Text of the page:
How Diverse Are Governing Boards? How Diverse Should They Be?

By Merrill P. Schwartz    //    Volume 18,  Number 6   //    November/December 2010

Choosing who will serve on a governing board and taking account of the current members and future needs of an institution present countless challenges. Today, although more than half of college students are women and the U.S population includes ever-increasing numbers of racial and ethnic minorities, the majority of board members are white men. Many people wonder how diverse the boards of American colleges and universities should be and how to bring about change, where needed.

Current members of governing boards of independent colleges and universities typically choose new members, and these are commonly referred to as “self-perpetuating” boards. Exceptions might include positions reserved for representatives who are appointed or elected—typically students, faculty, and members of sponsoring religious organizations. Members of public governing boards generally have limited influence on the selection of new members. The governor commonly chooses new members, sometimes with assistance from an advisory committee and often with confirmation by the state senate. Community-college boards might be appointed by local governments, and still other board members at two- and four-year institutions are popularly elected. Other exceptions to gubernatorial appointments include positions reserved for those who serve ex-officio, like the secretary of agriculture.

Female Board Members and Chairs

According to the 2010 Study of Board Composition, Policies, and Practices conducted by AGB, with the generous support of the TIAACREF Institute, women constitute less than one-third of governing board members—and the gender balance hasn’t changed much in the last decade. The percentage of women serving on public governing boards declined slightly in the last two surveys, and is currently 28.4 percent. Women make up 30.2 percent of the members of independent governing boards, up from 28.4 percent in 2004. The survey also found that more than four-fifths of board chairs are men; only 19 percent of independent board chairs and 17.4 percent of public board chairs are women.

Racial and Ethnic Diversity

When it comes to race and ethnicity, members of public governing boards are more diverse than those who serve on independent boards, with nearly twice as many minority members and chairs. Members of ethnic and racial minority groups account for 23.1 percent of members and 17.1 percent of chairs of public governing boards and 12.5 percent of members and 7 percent of chairs of independent college and university boards. Racial and ethnic diversity has continued to increase among board members in both sectors for the last four decades, although the rate of change has slowed in recent years, as it has for women.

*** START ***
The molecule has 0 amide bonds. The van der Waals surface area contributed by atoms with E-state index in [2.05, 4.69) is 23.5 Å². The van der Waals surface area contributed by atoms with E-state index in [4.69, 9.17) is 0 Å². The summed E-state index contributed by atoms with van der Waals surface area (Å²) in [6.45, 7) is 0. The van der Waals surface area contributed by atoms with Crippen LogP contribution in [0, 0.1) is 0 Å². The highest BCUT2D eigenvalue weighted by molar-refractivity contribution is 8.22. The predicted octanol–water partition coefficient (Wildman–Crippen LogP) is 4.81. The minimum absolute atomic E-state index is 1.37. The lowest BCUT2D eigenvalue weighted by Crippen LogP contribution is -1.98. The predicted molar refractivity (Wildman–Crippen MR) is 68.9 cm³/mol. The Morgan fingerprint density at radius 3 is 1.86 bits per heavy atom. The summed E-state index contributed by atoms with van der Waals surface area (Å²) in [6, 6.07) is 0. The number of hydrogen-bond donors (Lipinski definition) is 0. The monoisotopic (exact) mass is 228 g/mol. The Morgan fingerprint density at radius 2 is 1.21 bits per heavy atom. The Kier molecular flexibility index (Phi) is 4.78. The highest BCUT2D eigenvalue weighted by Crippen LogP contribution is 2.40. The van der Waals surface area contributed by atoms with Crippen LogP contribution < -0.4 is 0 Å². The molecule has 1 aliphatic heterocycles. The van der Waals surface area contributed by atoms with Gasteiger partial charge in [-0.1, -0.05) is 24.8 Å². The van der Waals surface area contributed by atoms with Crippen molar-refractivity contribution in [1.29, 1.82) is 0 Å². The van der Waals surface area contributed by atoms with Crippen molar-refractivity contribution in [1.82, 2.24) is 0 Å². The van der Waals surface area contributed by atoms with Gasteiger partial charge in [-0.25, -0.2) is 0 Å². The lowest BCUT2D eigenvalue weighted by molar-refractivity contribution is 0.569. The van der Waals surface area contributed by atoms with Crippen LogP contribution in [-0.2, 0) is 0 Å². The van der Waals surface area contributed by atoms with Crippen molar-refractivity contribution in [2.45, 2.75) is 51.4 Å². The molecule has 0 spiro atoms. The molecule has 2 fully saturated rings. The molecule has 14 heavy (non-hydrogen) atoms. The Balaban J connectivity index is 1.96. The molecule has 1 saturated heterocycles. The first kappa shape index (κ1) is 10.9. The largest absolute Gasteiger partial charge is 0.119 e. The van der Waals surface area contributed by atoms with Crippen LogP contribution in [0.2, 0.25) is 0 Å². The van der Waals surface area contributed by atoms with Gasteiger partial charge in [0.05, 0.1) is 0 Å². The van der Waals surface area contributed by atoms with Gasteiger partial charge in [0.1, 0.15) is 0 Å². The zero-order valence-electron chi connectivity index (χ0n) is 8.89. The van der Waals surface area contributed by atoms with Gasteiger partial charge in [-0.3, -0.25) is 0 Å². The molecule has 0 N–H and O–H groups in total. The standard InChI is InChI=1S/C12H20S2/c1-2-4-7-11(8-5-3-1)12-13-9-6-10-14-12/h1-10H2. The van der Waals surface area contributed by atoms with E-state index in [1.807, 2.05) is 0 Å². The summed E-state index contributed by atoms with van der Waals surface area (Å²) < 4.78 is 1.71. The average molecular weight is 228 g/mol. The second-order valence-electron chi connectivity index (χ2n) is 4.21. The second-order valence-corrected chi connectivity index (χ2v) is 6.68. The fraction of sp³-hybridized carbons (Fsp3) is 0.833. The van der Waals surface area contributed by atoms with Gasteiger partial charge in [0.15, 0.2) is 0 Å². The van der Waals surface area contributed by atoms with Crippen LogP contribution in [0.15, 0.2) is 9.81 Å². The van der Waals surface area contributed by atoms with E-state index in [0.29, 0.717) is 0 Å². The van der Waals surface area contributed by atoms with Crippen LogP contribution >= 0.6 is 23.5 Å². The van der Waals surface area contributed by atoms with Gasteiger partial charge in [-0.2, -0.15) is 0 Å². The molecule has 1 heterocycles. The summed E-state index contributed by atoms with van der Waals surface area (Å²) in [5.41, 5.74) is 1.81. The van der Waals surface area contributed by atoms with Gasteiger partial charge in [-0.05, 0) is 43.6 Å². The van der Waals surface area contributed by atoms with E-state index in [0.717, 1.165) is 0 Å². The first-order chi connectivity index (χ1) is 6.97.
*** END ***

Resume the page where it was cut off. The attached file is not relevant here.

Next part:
Do the Gender, Race, and Ethnicity of Board Members Matter?

Research has found that the contributions of members of underrepresented groups change when there is a critical mass—a number sufficient to get beyond tokenism. A study by researchers at Wellesley Center for Women suggested that the magic number was three for a board of 10 members, or about 30 percent.

Boards may benefit from diversity in a variety of ways: the breadth of perspectives included in deliberations, enhanced credibility with interest groups, and greater success attracting minorities and women for top administrative positions. Studies have found a positive correlation between the number of female board members and women in top administrative positions in corporations, and between female board members and women who serve as presidents, provosts, and faculty members at colleges and universities.

The board is the public face of an institution. Certainly, what matters most is whether the board understands and fulfills the institution’s mission and the needs of the students, faculty members, administrators, and communities it serves. In making this assessment, boards and appointing authorities might consider the value of diversity and how much the board reflects those whose future it holds in trust.

The results of AGB’s studies of the policies, practices, and composition of governing boards are available by calling 202.776.0848 or online at In addition to information about board composition, the reports cover terms, term limits, frequency and length of meetings, attendance, board committees, and a variety of other practices.

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